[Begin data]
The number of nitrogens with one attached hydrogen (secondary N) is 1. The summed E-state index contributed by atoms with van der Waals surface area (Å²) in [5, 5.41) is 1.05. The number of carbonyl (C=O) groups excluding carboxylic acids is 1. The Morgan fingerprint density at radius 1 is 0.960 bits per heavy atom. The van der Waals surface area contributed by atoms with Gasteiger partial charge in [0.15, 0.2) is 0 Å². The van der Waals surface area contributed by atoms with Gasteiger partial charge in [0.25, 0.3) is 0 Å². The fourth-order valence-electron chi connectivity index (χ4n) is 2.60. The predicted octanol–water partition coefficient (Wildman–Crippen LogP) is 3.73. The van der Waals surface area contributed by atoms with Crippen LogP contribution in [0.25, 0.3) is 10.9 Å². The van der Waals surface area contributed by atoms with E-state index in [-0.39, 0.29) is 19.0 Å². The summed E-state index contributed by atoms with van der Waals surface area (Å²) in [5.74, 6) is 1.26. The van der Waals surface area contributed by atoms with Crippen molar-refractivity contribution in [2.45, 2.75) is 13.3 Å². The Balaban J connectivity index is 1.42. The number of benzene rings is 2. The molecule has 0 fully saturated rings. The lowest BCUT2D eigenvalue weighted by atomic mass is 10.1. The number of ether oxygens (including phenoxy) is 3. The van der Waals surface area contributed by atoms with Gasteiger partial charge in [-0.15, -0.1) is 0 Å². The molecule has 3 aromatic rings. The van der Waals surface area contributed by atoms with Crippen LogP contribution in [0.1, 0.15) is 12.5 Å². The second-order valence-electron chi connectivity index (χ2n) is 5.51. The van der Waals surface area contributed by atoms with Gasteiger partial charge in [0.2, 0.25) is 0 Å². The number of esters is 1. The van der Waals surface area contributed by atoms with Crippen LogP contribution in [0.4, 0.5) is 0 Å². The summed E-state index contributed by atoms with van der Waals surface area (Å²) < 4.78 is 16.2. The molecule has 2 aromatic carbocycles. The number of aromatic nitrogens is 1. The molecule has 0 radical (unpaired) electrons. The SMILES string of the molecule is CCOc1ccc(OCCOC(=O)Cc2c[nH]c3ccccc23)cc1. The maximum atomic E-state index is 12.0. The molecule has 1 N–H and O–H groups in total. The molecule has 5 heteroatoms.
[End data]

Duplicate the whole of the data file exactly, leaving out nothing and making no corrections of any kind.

The number of nitrogens with one attached hydrogen (secondary N) is 1. The summed E-state index contributed by atoms with van der Waals surface area (Å²) in [5, 5.41) is 1.05. The number of carbonyl (C=O) groups excluding carboxylic acids is 1. The Morgan fingerprint density at radius 1 is 0.960 bits per heavy atom. The van der Waals surface area contributed by atoms with Gasteiger partial charge in [0.15, 0.2) is 0 Å². The van der Waals surface area contributed by atoms with Gasteiger partial charge in [0.25, 0.3) is 0 Å². The fourth-order valence-electron chi connectivity index (χ4n) is 2.60. The predicted octanol–water partition coefficient (Wildman–Crippen LogP) is 3.73. The van der Waals surface area contributed by atoms with Crippen LogP contribution in [0.25, 0.3) is 10.9 Å². The van der Waals surface area contributed by atoms with E-state index in [-0.39, 0.29) is 19.0 Å². The summed E-state index contributed by atoms with van der Waals surface area (Å²) in [5.74, 6) is 1.26. The van der Waals surface area contributed by atoms with Crippen molar-refractivity contribution in [2.45, 2.75) is 13.3 Å². The Balaban J connectivity index is 1.42. The number of benzene rings is 2. The molecule has 0 fully saturated rings. The lowest BCUT2D eigenvalue weighted by atomic mass is 10.1. The number of ether oxygens (including phenoxy) is 3. The van der Waals surface area contributed by atoms with Gasteiger partial charge in [-0.15, -0.1) is 0 Å². The molecule has 3 aromatic rings. The van der Waals surface area contributed by atoms with Crippen LogP contribution in [0.1, 0.15) is 12.5 Å². The second-order valence-electron chi connectivity index (χ2n) is 5.51. The van der Waals surface area contributed by atoms with Gasteiger partial charge in [0.2, 0.25) is 0 Å². The number of esters is 1. The van der Waals surface area contributed by atoms with Crippen LogP contribution in [0.4, 0.5) is 0 Å². The summed E-state index contributed by atoms with van der Waals surface area (Å²) < 4.78 is 16.2. The molecule has 2 aromatic carbocycles. The number of aromatic nitrogens is 1. The molecule has 0 radical (unpaired) electrons. The SMILES string of the molecule is CCOc1ccc(OCCOC(=O)Cc2c[nH]c3ccccc23)cc1. The maximum atomic E-state index is 12.0. The molecule has 1 N–H and O–H groups in total. The molecule has 5 heteroatoms.